The purpose of the hearing is to resolve the dispute between you and the Assessor. You will be expected to present appropriate and meaningful evidence to support your position. An example of evidence is the comparative sales of other properties that are similar to yours. The failure of you (or your agent, should you be represented by an agent) to appear at the hearing may result in the denial of your application. Based on the evidence presented at the hearing, an appeals board can increase as well as decrease an assessment.
Appeals hearings are not as formal as a court of law. You are not required to have an attorney or an agent represent you. However, you, as the applicant, must personally attend the hearing or be represented by someone thoroughly familiar with the facts of your appeal. If a representative attends on your behalf, you may be required to provide written authorization prior to the hearing. Your attorney is not required to have written authorization. A wife may appear for her husband, or vice versa, and sons or daughters may appear for parents, or vice versa. Failure of you or your agent to appear may result in the denial of your application. An appeals board has the ability to reconsider the denial of your application if you show good cause for your failure to appear, and file a written request for reconsideration by a board-established deadline.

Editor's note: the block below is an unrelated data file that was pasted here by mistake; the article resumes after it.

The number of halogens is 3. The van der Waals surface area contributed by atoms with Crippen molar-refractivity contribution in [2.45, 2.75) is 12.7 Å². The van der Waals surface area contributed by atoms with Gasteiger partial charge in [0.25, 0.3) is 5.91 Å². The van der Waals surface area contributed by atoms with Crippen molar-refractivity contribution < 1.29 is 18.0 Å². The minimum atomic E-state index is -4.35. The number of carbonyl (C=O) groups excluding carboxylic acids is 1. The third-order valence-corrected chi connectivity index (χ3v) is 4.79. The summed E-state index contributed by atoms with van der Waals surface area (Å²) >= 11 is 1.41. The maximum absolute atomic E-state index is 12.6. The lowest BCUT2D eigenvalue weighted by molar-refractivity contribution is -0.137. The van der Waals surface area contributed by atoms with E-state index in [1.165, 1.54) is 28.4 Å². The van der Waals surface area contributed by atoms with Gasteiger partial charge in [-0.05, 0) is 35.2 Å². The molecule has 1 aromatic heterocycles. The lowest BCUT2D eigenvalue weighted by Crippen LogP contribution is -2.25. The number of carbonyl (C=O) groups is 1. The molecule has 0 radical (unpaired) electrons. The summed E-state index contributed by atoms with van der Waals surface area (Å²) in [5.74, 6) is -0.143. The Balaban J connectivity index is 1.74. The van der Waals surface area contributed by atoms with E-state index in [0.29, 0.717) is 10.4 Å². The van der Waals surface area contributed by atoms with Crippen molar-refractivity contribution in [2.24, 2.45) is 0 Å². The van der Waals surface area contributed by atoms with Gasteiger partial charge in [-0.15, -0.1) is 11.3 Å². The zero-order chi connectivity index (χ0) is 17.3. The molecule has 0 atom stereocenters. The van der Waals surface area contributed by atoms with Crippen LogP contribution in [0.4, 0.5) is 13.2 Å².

The appeals board will base its decision on the evidence presented by you and the assessor at the hearing. The board will evaluate the suitability of any approach to value and the data you and the assessor used to reach your conclusions. The board may announce its decision at your hearing, or take the matter under submission for a decision later; the board may deliberate in private. If a decision is not announced at your hearing, the Clerk of the Board will mail a written decision to you or your agent.
For more information about what to expect at the hearing, please view the State Board of Equalization's Information booklet.
|Step 9: Further appeal rights|
|A decision by the Property Tax Assessment Appeals Board is final - that is, an appeals board may not rehear or reconsider any application. However, you may file an action in Superior Court.|